Gabe enjoys it when clients request that he does updates on old software. For Gabe, it's exciting: you never know what you'll discover.

Public Sub AspJavaMessage(ByVal Message As String)
  System.Web.HttpContext.Current.Response.Write("<SCRIPT LANGUAGE=""JavaScript"">" & vbCrLf)
  System.Web.HttpContext.Current.Response.Write("alert(""" & Message & """)" & vbCrLf)
End Sub

This is server-side ASP .Net code.

Let's start with the function name: AspJavaMessage. We already know we're using ASP, or at least I hope we are. We aren't using Java, but JavaScript. I'm not confident the developer behind this is entirely clear on the difference.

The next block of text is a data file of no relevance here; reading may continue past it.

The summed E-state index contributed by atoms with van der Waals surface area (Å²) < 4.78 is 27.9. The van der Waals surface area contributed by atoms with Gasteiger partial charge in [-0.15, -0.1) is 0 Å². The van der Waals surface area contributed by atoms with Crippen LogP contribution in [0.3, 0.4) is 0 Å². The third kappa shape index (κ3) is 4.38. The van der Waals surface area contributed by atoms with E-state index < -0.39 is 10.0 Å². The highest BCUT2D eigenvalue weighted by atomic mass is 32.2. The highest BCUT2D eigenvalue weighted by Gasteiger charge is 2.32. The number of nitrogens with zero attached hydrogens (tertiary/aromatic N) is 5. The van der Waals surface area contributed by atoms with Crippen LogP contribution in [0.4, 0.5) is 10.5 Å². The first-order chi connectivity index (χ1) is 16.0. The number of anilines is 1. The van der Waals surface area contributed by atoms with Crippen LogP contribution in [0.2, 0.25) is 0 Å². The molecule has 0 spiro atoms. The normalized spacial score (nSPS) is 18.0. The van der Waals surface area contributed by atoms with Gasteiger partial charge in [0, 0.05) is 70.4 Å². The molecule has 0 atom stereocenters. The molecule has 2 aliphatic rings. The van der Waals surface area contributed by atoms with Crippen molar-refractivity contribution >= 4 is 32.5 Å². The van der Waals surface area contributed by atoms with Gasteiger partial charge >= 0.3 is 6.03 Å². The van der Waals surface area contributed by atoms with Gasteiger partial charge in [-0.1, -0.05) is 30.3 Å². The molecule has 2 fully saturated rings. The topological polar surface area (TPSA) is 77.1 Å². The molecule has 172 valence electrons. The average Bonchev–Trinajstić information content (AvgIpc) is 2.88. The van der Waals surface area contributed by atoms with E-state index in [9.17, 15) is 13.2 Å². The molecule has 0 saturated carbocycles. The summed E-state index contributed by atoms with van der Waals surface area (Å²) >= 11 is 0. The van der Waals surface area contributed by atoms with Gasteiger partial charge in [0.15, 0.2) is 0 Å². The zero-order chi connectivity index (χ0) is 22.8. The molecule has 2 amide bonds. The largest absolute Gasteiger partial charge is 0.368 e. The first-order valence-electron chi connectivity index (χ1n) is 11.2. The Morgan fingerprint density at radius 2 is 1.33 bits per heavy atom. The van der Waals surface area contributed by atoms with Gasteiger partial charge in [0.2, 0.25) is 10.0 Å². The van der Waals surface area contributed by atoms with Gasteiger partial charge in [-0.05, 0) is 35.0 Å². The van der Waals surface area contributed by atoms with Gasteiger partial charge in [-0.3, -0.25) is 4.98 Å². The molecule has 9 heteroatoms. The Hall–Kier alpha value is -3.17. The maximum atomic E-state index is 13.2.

Then we do a Response.Write to output some JavaScript, but we need to talk about the Response object a bit. In ASP .Net, you mostly receive your HttpResponse as part of the event that triggered your response. The only reason you'd want to access the HttpResponse through this long System.Web.HttpContext.Current.Response accessor is because you are in a lower-level module which, for some reason, hasn't been passed an HTTP response.

That's a long-winded way of saying, "This is a code smell, and this function likely exists in a layer that shouldn't be tampering with the HTTP response."

Then, of course, we have the ALL CAPS HTML tag, followed by a JavaScript alert() call, aka, the worst way to pop up notifications in a web page.

Ugly, awful, and hinting at far worse choices in the overall application architecture. Gabe certainly unearthed a… delightful treat.

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